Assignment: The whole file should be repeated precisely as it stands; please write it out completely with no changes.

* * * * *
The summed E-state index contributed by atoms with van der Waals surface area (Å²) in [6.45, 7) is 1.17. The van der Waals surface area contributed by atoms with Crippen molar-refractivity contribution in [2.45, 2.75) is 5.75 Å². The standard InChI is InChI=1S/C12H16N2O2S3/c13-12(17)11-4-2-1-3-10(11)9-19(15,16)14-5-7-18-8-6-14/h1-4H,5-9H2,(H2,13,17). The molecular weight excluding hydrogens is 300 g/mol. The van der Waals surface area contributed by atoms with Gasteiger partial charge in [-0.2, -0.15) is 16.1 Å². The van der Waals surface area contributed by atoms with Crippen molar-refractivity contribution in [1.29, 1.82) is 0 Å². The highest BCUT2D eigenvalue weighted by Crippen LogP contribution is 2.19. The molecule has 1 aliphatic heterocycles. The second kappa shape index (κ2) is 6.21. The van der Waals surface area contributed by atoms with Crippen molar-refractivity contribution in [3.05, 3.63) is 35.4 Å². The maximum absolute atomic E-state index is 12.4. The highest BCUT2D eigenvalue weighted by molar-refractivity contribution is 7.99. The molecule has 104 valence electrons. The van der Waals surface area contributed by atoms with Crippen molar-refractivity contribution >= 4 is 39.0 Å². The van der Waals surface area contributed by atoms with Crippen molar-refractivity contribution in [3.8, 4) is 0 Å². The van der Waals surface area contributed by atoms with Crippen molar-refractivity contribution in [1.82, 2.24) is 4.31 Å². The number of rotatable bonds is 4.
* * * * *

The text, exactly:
The summed E-state index contributed by atoms with van der Waals surface area (Å²) in [6.45, 7) is 1.17. The van der Waals surface area contributed by atoms with Crippen molar-refractivity contribution in [2.45, 2.75) is 5.75 Å². The standard InChI is InChI=1S/C12H16N2O2S3/c13-12(17)11-4-2-1-3-10(11)9-19(15,16)14-5-7-18-8-6-14/h1-4H,5-9H2,(H2,13,17). The molecular weight excluding hydrogens is 300 g/mol. The van der Waals surface area contributed by atoms with Gasteiger partial charge in [-0.2, -0.15) is 16.1 Å². The van der Waals surface area contributed by atoms with Crippen molar-refractivity contribution in [1.29, 1.82) is 0 Å². The highest BCUT2D eigenvalue weighted by Crippen LogP contribution is 2.19. The molecule has 1 aliphatic heterocycles. The second kappa shape index (κ2) is 6.21. The van der Waals surface area contributed by atoms with Crippen molar-refractivity contribution in [3.05, 3.63) is 35.4 Å². The maximum absolute atomic E-state index is 12.4. The highest BCUT2D eigenvalue weighted by molar-refractivity contribution is 7.99. The molecule has 104 valence electrons. The van der Waals surface area contributed by atoms with Crippen molar-refractivity contribution >= 4 is 39.0 Å². The van der Waals surface area contributed by atoms with Crippen molar-refractivity contribution in [3.8, 4) is 0 Å². The van der Waals surface area contributed by atoms with Crippen molar-refractivity contribution in [1.82, 2.24) is 4.31 Å². The number of rotatable bonds is 4.